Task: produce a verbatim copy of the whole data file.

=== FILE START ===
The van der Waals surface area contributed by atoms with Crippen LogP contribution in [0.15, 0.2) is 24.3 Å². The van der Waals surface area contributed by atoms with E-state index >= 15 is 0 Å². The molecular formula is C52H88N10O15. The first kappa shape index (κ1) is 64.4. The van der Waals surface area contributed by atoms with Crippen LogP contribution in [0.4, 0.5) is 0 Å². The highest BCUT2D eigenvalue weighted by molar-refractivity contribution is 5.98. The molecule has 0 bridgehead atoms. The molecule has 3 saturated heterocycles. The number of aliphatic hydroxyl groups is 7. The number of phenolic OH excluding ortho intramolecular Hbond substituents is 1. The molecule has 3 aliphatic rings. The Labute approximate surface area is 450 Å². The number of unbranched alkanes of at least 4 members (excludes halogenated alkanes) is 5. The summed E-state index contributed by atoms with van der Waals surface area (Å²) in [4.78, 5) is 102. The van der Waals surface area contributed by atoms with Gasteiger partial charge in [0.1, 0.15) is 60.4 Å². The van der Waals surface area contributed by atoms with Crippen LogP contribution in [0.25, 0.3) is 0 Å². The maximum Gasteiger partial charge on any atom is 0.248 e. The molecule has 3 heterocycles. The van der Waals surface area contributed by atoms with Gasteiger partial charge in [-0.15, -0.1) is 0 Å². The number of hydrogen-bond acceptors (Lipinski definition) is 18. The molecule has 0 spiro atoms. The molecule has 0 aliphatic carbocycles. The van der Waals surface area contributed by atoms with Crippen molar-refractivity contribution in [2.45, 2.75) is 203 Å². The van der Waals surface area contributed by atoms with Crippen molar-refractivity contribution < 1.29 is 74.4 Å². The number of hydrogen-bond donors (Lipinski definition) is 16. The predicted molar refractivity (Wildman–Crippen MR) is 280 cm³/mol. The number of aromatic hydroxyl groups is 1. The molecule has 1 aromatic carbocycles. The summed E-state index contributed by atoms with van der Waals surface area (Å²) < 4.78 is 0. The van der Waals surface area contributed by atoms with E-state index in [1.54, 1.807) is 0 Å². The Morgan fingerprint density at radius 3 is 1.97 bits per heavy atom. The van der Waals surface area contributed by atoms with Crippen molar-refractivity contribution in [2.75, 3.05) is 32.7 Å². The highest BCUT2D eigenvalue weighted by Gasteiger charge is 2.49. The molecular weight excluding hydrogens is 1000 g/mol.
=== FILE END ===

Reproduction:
The van der Waals surface area contributed by atoms with Crippen LogP contribution in [0.15, 0.2) is 24.3 Å². The van der Waals surface area contributed by atoms with E-state index >= 15 is 0 Å². The molecular formula is C52H88N10O15. The first kappa shape index (κ1) is 64.4. The van der Waals surface area contributed by atoms with Crippen LogP contribution in [0.4, 0.5) is 0 Å². The highest BCUT2D eigenvalue weighted by molar-refractivity contribution is 5.98. The molecule has 0 bridgehead atoms. The molecule has 3 saturated heterocycles. The number of aliphatic hydroxyl groups is 7. The number of phenolic OH excluding ortho intramolecular Hbond substituents is 1. The molecule has 3 aliphatic rings. The Labute approximate surface area is 450 Å². The number of unbranched alkanes of at least 4 members (excludes halogenated alkanes) is 5. The summed E-state index contributed by atoms with van der Waals surface area (Å²) in [4.78, 5) is 102. The van der Waals surface area contributed by atoms with Gasteiger partial charge in [0.1, 0.15) is 60.4 Å². The van der Waals surface area contributed by atoms with Crippen LogP contribution in [0.25, 0.3) is 0 Å². The maximum Gasteiger partial charge on any atom is 0.248 e. The molecule has 3 heterocycles. The van der Waals surface area contributed by atoms with Gasteiger partial charge in [-0.15, -0.1) is 0 Å². The number of hydrogen-bond acceptors (Lipinski definition) is 18. The molecule has 0 spiro atoms. The molecule has 0 aliphatic carbocycles. The van der Waals surface area contributed by atoms with Crippen molar-refractivity contribution in [2.45, 2.75) is 203 Å². The van der Waals surface area contributed by atoms with Crippen molar-refractivity contribution < 1.29 is 74.4 Å². The number of hydrogen-bond donors (Lipinski definition) is 16. The predicted molar refractivity (Wildman–Crippen MR) is 280 cm³/mol. The number of aromatic hydroxyl groups is 1. The molecule has 1 aromatic carbocycles. The summed E-state index contributed by atoms with van der Waals surface area (Å²) < 4.78 is 0. The van der Waals surface area contributed by atoms with E-state index in [1.54, 1.807) is 0 Å². The Morgan fingerprint density at radius 3 is 1.97 bits per heavy atom. The van der Waals surface area contributed by atoms with Crippen molar-refractivity contribution in [2.75, 3.05) is 32.7 Å². The highest BCUT2D eigenvalue weighted by Gasteiger charge is 2.49. The molecular weight excluding hydrogens is 1000 g/mol.